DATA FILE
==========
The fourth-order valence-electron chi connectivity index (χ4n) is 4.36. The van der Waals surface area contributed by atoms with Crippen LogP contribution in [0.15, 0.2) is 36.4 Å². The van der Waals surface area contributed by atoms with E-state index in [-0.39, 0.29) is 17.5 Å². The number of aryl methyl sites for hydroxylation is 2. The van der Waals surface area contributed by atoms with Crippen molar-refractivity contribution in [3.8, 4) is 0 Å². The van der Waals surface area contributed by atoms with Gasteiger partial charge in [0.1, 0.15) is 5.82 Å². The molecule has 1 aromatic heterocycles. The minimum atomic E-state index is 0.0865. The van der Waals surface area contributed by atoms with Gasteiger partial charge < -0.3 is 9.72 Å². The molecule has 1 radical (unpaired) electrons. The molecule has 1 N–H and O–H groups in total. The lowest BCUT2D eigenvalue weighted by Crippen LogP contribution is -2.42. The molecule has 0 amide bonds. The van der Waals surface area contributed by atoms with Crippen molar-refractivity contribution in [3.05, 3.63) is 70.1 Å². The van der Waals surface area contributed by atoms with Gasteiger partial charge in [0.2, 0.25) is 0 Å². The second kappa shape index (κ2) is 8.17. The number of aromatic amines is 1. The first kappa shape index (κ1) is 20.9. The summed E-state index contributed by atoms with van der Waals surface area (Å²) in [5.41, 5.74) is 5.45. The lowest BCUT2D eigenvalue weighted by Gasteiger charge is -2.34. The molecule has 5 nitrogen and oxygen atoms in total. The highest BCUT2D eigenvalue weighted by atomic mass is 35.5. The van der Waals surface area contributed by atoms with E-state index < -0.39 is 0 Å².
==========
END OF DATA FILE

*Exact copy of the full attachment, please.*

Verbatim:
The fourth-order valence-electron chi connectivity index (χ4n) is 4.36. The van der Waals surface area contributed by atoms with Crippen LogP contribution in [0.15, 0.2) is 36.4 Å². The van der Waals surface area contributed by atoms with E-state index in [-0.39, 0.29) is 17.5 Å². The number of aryl methyl sites for hydroxylation is 2. The van der Waals surface area contributed by atoms with Crippen molar-refractivity contribution in [3.8, 4) is 0 Å². The van der Waals surface area contributed by atoms with Gasteiger partial charge in [0.1, 0.15) is 5.82 Å². The molecule has 1 aromatic heterocycles. The minimum atomic E-state index is 0.0865. The van der Waals surface area contributed by atoms with Gasteiger partial charge < -0.3 is 9.72 Å². The molecule has 1 radical (unpaired) electrons. The molecule has 1 N–H and O–H groups in total. The lowest BCUT2D eigenvalue weighted by Crippen LogP contribution is -2.42. The molecule has 0 amide bonds. The van der Waals surface area contributed by atoms with Crippen molar-refractivity contribution in [3.05, 3.63) is 70.1 Å². The van der Waals surface area contributed by atoms with Gasteiger partial charge in [0.2, 0.25) is 0 Å². The second kappa shape index (κ2) is 8.17. The number of aromatic amines is 1. The first kappa shape index (κ1) is 20.9. The summed E-state index contributed by atoms with van der Waals surface area (Å²) in [5.41, 5.74) is 5.45. The lowest BCUT2D eigenvalue weighted by Gasteiger charge is -2.34. The molecule has 5 nitrogen and oxygen atoms in total. The highest BCUT2D eigenvalue weighted by atomic mass is 35.5. The van der Waals surface area contributed by atoms with E-state index < -0.39 is 0 Å².